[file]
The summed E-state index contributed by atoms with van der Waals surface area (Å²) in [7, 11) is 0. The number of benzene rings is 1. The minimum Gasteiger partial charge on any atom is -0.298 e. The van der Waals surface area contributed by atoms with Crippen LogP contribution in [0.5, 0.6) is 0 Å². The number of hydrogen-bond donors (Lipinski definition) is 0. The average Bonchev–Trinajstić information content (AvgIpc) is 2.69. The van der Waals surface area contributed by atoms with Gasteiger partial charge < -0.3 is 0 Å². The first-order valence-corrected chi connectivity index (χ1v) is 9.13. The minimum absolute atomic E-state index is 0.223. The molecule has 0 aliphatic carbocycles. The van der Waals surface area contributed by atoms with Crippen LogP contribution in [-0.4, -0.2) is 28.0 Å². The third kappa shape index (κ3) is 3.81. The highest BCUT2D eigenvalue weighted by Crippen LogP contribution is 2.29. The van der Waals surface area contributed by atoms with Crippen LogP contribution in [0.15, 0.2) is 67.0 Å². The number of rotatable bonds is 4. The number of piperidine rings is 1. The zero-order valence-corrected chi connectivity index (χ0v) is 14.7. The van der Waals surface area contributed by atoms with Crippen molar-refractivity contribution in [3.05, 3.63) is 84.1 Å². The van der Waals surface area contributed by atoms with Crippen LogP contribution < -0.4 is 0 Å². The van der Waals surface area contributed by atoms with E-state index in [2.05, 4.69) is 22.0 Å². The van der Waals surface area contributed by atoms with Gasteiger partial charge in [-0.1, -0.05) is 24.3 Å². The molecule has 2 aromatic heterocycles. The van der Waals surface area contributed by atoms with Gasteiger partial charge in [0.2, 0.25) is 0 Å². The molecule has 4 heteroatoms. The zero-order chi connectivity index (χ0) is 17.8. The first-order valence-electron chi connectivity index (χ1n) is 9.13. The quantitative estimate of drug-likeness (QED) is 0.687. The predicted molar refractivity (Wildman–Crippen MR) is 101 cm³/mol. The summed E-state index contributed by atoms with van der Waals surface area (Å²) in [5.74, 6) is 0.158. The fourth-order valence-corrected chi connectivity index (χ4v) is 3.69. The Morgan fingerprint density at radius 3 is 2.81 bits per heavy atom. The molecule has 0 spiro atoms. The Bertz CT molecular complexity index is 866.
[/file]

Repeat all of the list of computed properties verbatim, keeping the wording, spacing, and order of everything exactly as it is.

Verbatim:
The summed E-state index contributed by atoms with van der Waals surface area (Å²) in [7, 11) is 0. The number of benzene rings is 1. The minimum Gasteiger partial charge on any atom is -0.298 e. The van der Waals surface area contributed by atoms with Crippen LogP contribution in [0.5, 0.6) is 0 Å². The number of hydrogen-bond donors (Lipinski definition) is 0. The average Bonchev–Trinajstić information content (AvgIpc) is 2.69. The van der Waals surface area contributed by atoms with Gasteiger partial charge < -0.3 is 0 Å². The first-order valence-corrected chi connectivity index (χ1v) is 9.13. The minimum absolute atomic E-state index is 0.223. The molecule has 0 aliphatic carbocycles. The van der Waals surface area contributed by atoms with Crippen LogP contribution in [-0.4, -0.2) is 28.0 Å². The third kappa shape index (κ3) is 3.81. The highest BCUT2D eigenvalue weighted by Crippen LogP contribution is 2.29. The van der Waals surface area contributed by atoms with Crippen LogP contribution in [0.15, 0.2) is 67.0 Å². The number of rotatable bonds is 4. The number of piperidine rings is 1. The zero-order valence-corrected chi connectivity index (χ0v) is 14.7. The van der Waals surface area contributed by atoms with Crippen molar-refractivity contribution in [3.05, 3.63) is 84.1 Å². The van der Waals surface area contributed by atoms with Crippen LogP contribution < -0.4 is 0 Å². The van der Waals surface area contributed by atoms with E-state index in [2.05, 4.69) is 22.0 Å². The van der Waals surface area contributed by atoms with Gasteiger partial charge in [-0.1, -0.05) is 24.3 Å². The molecule has 2 aromatic heterocycles. The van der Waals surface area contributed by atoms with Gasteiger partial charge in [0.2, 0.25) is 0 Å². The molecule has 4 heteroatoms. The zero-order chi connectivity index (χ0) is 17.8. The first-order valence-electron chi connectivity index (χ1n) is 9.13. The quantitative estimate of drug-likeness (QED) is 0.687. The predicted molar refractivity (Wildman–Crippen MR) is 101 cm³/mol. The summed E-state index contributed by atoms with van der Waals surface area (Å²) in [5.74, 6) is 0.158. The fourth-order valence-corrected chi connectivity index (χ4v) is 3.69. The Morgan fingerprint density at radius 3 is 2.81 bits per heavy atom. The molecule has 0 spiro atoms. The Bertz CT molecular complexity index is 866.